"Thot" Sues 2 Chainz for $5 Million, Does She Have a Point?

She claims Chainz ruined her life when he put her on blast for millions to see. Who's to blame?
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She claims Chainz ruined her life when he put her on blast for millions to see. Who's to blame?

It's hard out here for a pimp. 2 Chainz, aka Tity Boi, aka Tauheed Epps is being sued for the large sum of $5 million by a woman who recently appeared in a video with the ATL rapper (via TMZ). The woman, who's name is Christine Chisholm, was apparently invited backstage by Tity affiliate Cap 1 after a March 20 show. No doubt enamored by the glamour and exclusivity of a backstage hangout with 2 Chainz, she instead encounters quite a different scenario.

"Is this yo thot?" asks 2 Chainz, not only establishing a hashtag on the spot but setting off a round of laughter in the room. The term "thot" (we all know it means some version of "that hoe over there" by now, right?) is thrown around a few times as the woman is asked some questions before being asked to leave. The infamous recording of the situation made its way to YouTube, where it was viewed over 10 million times before eventually being taken down, likely in response to the lawsuit. Fortunately (well, unfortunately for the woman), a new upload has surfaced, which you can watch below. 

Besides being the question of the millenium, "Is this yo thot?" may also end up costing the rapper a hefty sum. Chisholm, formerly employed at a barber shop, is seeking $5 million in damages, alleging that the internet infamy caused her the loss of her job and damage to her reputation, in addition to emotional damages resulting from the ensueing harassment and public abuse. On the surface it's easy to dismiss her claims as legal golddigging, and there's likely some truth in that line of thought, but does she have a point? It's one thing to joke around with someone, it's another to put someone on blast and then upload the results for the world to see. It's a legitimately scary and increasingly common thought. The more connected we become as a world, the more wary we need to be of the ever-present likelihood of ending up a viral YouTube punchline, and becoming an internet punchline can have serious real world consequences. The memes, gifs and viral videos are hilarious... until you're the joke. People have had their lives legitimately destroyed by whims of the internet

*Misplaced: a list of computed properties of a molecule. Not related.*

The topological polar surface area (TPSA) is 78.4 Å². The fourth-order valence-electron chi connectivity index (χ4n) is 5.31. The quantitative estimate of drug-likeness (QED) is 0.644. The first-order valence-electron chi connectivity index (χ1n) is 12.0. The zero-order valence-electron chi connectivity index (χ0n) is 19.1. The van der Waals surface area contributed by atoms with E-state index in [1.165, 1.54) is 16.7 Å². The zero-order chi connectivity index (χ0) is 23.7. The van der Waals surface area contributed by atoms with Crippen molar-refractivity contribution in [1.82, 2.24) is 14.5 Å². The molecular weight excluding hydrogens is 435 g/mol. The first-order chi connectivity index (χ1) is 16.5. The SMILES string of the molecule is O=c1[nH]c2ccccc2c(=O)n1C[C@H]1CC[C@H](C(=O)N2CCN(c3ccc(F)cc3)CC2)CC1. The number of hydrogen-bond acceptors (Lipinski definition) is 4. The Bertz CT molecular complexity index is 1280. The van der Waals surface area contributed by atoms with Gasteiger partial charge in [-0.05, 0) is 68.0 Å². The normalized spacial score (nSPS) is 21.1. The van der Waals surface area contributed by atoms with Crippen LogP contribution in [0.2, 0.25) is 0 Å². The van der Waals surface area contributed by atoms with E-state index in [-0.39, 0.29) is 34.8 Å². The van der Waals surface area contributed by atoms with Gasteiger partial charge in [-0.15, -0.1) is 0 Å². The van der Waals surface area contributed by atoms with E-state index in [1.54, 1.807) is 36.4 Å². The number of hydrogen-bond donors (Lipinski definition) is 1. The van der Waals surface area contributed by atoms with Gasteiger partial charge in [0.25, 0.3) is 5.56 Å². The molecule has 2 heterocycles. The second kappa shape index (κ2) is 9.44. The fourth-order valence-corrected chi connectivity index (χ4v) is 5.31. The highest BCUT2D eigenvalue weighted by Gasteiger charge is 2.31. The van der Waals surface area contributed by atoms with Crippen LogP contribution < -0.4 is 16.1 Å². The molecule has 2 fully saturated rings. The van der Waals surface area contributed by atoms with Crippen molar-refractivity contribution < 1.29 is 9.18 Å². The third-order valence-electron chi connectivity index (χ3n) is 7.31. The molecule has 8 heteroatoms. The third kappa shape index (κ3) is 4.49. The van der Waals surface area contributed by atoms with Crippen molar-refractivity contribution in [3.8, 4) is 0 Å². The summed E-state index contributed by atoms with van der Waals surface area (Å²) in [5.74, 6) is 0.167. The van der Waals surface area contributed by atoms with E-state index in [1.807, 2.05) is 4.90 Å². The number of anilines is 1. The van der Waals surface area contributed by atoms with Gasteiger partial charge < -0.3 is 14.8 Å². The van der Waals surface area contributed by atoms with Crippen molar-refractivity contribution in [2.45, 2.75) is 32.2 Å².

$5 million seems like a lot, but the cost of being that #isthisyothot girl for the rest of your life is also pretty high. Some readers might be saying, "if she didn't want to be called a 'thot' she shouldn't have put herself in that position!" Fair enough, especially considering the enthusiasm with which she advertises her Instagram username after realizing the whole world would see the video. There's plenty of blame to go around here, and whether there's $5 million dollars worth of blame to be thrown Chainz' way is now up to the courts to decide. But thot or not, backstage with rappers, sending an ill-advised tweet or simply being roped into an internet prank, in an age where our lives and mistakes can become food for public ridicule in literally seconds, it's worth asking where the lines between privacy and public entertainment are, and who's responsible when those lines are crossed.  

Plus...Tity Boy seems especially resistant to this thot's presence for someone with a hit song named "I Luv Dem Strippers." I can't lie, the mere idea of this becoming a contested point in a court of law is comedy gold. 

[By Brendan Varan. His writing is based on a T.R.U. story. Follow him on Twitter.]